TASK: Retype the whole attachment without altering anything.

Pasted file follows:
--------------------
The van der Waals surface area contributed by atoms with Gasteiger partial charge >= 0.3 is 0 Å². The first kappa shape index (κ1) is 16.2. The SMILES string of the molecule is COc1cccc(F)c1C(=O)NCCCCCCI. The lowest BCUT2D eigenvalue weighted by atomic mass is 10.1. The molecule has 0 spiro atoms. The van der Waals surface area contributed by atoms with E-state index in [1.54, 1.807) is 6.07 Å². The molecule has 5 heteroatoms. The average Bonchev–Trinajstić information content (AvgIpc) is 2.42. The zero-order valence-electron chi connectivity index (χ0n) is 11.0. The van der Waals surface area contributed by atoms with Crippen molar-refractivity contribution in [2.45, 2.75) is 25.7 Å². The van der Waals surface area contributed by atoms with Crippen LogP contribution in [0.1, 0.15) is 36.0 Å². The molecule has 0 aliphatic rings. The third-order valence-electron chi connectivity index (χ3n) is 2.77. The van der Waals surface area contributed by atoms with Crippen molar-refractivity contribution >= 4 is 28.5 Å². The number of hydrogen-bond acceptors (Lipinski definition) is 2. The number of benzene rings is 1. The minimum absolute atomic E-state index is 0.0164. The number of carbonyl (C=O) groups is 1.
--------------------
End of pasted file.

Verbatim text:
The van der Waals surface area contributed by atoms with Gasteiger partial charge >= 0.3 is 0 Å². The first kappa shape index (κ1) is 16.2. The SMILES string of the molecule is COc1cccc(F)c1C(=O)NCCCCCCI. The lowest BCUT2D eigenvalue weighted by atomic mass is 10.1. The molecule has 0 spiro atoms. The van der Waals surface area contributed by atoms with E-state index in [1.54, 1.807) is 6.07 Å². The molecule has 5 heteroatoms. The average Bonchev–Trinajstić information content (AvgIpc) is 2.42. The zero-order valence-electron chi connectivity index (χ0n) is 11.0. The van der Waals surface area contributed by atoms with Crippen molar-refractivity contribution in [2.45, 2.75) is 25.7 Å². The van der Waals surface area contributed by atoms with Crippen LogP contribution in [0.1, 0.15) is 36.0 Å². The molecule has 0 aliphatic rings. The third-order valence-electron chi connectivity index (χ3n) is 2.77. The van der Waals surface area contributed by atoms with Crippen molar-refractivity contribution >= 4 is 28.5 Å². The number of hydrogen-bond acceptors (Lipinski definition) is 2. The number of benzene rings is 1. The minimum absolute atomic E-state index is 0.0164. The number of carbonyl (C=O) groups is 1.